December 13, 2020

As I write this blog post, we’re halfway through Hanukkah and the darkness remains. The major cause for all the gloom is Covid-19 and the havoc it’s caused around the world. As ever, the most vulnerable and least secure have been hit the hardest by the crisis. That’s certainly the case for Palestinians living on the West Bank and in Gaza. The Palestinian economy has taken a battering according to the latest report by the World Bank, while in Gaza… Read more

October 17, 2020

Dear Professor Schofield RE: The Secretary of State’s request that Lancaster University adopts the International Holocaust Alliance (IHRA) definition of antisemitism. I’m writing to you as a Jewish student studying at Lancaster University in the hope that you’ll resist the pressure being put on you by the government to adopt what I, and many other Jews in the UK and around the world, believe to be a flawed and deeply problematic document on antisemitism. First of all though, may I… Read more

September 18, 2020

Memories are short these days. There used to be a something called the ‘Occupation’ which left nearly three million Palestinians disenfranchised and disadvantaged. But that must have been long ago. There once was a siege of Gaza where two million Palestinians were cut off from the outside world, surviving in a collapsed economy. But no one talks about that now. In the past there was a place called East Jerusalem, which people knew had been illegally annexed and where Arab… Read more

July 26, 2020

Progressive rabbis in the UK have written to the Israeli embassy in London to express their concern over the Israeli government’s plans to annex parts of the West Bank. The letter has been sent from British Friends of Rabbis for Human Rights, an organisation which supports the work of Rabbis for Human Rights working in Israel and the West Bank. It draws its members from both Progressive (Reform and Liberal) as well as Masorti and Orthodox rabbis. However, the forty… Read more

July 1, 2020

The July 1st deadline has come and gone, and annexation hasn’t arrived. But don’t celebrate yet. It’s delayed not cancelled. The Trump White House is divided on the details; the international protest is stronger than expected; and Israel has a renewed coronavirus crisis that ought to be getting its government’s full attention. But with Donald Trump’s polling numbers in the US tumbling and rumours that he may even drop out of the November election if he thinks he can’t win,… Read more

June 6, 2020

If you can’t make the connections, it’s best to keep quiet. If you can’t see how your own views on related matters may defeat your credibility, then say nothing. If you think someone else is being racist but you’re only concerned about security, you need to do some serious study and a bit of self-reflection. Otherwise, you end up looking disingenuous, or foolish, or both. I’m afraid that’s what happened this week as Jewish leaders and community bodies in the… Read more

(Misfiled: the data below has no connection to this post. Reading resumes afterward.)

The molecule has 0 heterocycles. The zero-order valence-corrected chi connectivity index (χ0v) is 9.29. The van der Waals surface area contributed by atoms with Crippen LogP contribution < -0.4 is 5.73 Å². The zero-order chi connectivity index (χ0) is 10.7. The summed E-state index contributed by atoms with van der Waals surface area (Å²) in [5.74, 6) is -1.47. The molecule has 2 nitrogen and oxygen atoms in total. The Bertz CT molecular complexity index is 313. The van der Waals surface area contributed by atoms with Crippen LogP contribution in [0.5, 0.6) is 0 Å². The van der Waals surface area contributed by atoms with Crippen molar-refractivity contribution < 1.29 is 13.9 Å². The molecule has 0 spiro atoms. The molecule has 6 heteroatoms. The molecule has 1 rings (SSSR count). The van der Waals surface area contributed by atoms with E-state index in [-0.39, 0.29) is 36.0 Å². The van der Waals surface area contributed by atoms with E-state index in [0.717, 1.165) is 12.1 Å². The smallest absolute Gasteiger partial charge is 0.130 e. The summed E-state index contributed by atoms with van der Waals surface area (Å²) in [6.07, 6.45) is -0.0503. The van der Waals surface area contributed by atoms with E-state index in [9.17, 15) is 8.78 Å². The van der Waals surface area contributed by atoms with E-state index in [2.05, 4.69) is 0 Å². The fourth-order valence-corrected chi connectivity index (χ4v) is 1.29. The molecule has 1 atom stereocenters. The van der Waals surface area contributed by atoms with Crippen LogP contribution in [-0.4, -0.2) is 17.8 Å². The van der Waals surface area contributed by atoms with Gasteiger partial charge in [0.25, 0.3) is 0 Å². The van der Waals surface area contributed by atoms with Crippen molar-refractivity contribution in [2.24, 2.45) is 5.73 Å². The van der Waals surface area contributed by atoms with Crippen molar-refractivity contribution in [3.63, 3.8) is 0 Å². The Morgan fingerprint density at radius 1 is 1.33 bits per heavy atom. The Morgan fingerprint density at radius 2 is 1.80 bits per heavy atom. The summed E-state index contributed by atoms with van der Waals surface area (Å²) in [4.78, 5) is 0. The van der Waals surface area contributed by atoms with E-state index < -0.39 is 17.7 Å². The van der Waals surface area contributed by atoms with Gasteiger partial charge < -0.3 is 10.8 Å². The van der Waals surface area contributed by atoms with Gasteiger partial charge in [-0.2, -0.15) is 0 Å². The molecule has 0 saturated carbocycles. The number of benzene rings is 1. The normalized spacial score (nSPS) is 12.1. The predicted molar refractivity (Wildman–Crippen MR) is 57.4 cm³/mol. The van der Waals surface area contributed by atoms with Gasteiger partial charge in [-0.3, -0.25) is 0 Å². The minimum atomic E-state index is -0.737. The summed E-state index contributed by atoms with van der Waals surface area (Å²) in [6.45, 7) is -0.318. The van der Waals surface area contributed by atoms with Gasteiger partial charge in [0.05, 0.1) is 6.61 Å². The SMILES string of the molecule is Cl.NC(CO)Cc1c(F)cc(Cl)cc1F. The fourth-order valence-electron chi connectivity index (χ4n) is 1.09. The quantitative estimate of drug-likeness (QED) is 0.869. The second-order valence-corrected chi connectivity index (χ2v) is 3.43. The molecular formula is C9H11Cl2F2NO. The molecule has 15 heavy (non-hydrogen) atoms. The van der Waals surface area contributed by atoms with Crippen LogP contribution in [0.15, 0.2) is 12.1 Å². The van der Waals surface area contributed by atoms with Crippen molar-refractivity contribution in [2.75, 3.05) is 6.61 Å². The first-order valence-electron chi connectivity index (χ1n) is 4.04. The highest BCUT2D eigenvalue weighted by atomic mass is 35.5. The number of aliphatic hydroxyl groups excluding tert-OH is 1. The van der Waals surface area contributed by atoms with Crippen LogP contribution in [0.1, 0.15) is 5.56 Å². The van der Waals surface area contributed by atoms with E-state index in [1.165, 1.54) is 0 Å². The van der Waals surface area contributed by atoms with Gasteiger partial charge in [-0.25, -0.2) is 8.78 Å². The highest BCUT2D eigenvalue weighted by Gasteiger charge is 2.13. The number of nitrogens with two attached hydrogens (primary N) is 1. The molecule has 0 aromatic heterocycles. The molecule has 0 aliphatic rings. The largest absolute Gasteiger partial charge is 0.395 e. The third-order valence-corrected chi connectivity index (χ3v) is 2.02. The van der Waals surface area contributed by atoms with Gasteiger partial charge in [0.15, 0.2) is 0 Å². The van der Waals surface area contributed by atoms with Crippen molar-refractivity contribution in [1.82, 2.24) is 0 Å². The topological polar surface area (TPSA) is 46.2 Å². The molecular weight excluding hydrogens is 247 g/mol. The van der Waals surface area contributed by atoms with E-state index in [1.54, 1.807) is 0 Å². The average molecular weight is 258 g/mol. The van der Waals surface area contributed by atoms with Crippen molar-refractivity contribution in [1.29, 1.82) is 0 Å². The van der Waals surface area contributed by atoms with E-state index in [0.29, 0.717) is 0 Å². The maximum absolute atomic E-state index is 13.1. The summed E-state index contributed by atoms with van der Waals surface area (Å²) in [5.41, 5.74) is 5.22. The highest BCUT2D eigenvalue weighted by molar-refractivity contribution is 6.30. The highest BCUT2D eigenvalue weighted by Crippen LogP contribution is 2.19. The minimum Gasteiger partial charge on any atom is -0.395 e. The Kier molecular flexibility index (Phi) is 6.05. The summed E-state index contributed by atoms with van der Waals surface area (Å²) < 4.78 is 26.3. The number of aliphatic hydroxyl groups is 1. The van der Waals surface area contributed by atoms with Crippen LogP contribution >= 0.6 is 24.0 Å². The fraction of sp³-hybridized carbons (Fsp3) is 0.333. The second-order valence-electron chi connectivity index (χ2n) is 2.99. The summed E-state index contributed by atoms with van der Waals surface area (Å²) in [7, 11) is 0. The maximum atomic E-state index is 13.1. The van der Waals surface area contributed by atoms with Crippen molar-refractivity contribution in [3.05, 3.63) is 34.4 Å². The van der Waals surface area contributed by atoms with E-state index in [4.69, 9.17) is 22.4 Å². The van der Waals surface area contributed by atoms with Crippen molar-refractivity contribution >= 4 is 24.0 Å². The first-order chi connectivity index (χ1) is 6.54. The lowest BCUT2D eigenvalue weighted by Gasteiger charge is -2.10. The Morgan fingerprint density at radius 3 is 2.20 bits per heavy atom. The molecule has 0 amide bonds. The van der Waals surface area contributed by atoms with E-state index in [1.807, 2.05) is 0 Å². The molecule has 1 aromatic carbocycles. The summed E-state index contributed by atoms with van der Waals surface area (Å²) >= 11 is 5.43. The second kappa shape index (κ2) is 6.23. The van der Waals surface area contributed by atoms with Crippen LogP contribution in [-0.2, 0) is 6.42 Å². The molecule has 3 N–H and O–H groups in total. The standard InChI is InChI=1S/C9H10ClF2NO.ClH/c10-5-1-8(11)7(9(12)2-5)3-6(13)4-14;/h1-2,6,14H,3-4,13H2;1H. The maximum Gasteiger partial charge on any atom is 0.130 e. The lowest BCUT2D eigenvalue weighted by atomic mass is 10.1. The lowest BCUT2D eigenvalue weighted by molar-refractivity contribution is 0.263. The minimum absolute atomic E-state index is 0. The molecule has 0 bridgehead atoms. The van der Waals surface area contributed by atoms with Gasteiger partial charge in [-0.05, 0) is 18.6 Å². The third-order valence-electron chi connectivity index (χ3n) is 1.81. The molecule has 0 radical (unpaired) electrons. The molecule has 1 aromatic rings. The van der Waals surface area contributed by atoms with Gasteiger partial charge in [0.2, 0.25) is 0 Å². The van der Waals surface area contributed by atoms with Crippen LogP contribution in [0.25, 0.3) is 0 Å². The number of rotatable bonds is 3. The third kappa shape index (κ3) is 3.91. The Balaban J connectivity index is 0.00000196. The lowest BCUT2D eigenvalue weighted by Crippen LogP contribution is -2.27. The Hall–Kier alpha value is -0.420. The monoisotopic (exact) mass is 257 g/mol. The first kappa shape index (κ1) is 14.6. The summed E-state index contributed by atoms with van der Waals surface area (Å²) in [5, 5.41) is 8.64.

May 17, 2020

“As the Board of Deputies represents the views and interests of the UK Jewish community, and as, in the main, this a Zionist community, our interests with the Israeli government overlap. However, there are some specific issues, and this is certainly one, where there is wide diversity of views and we need to hold different parts of our community together.” Marie van der Zyl, President of the Board of Deputies of British Jews, 3rd May 2020 Dear Marie, I get… Read more

April 18, 2020

The last blog post I published was sent from a world which no longer exists. It was written in a pre-Covid, pre-lock-down’ United Kingdom, composed in a place we now call ‘normal times’. It was a review of a theatre play in London’s West End, which itself feels wildly bizarre.  There I was sitting inches away from strangers for two hours. Such crazy times, in those far off days. I’ve found it hard to write about Covid-19 for this blog…. Read more

February 22, 2020

This week I went to see Sir Tom Stoppard’s new play Leopoldstadt, which opened in London’s West End earlier this month. It’s a big play in every sense. Its large cast plays an extended Viennese family across three generations and half a century of deteriorating Jewish history. It’s profoundly moving, especially in its final scenes, and shows the impossibility of escaping the consequences of Jewish identity, however hard you might try. But what struck me most was Stoppard’s treatment of… Read more

January 26, 2020

As I become older I realise that the Holocaust is not over. The gas chambers and incinerators are gone but the consequences of the horror will continue to play out in the decades and even centuries to come. Our understanding of who we are as Jews, our place in the world, our politics, how others view us, even our theology, continues to be shaped, indeed defined, by the Holocaust. Why would it be otherwise? Just as with earlier major turning… Read more

Browse Our Archives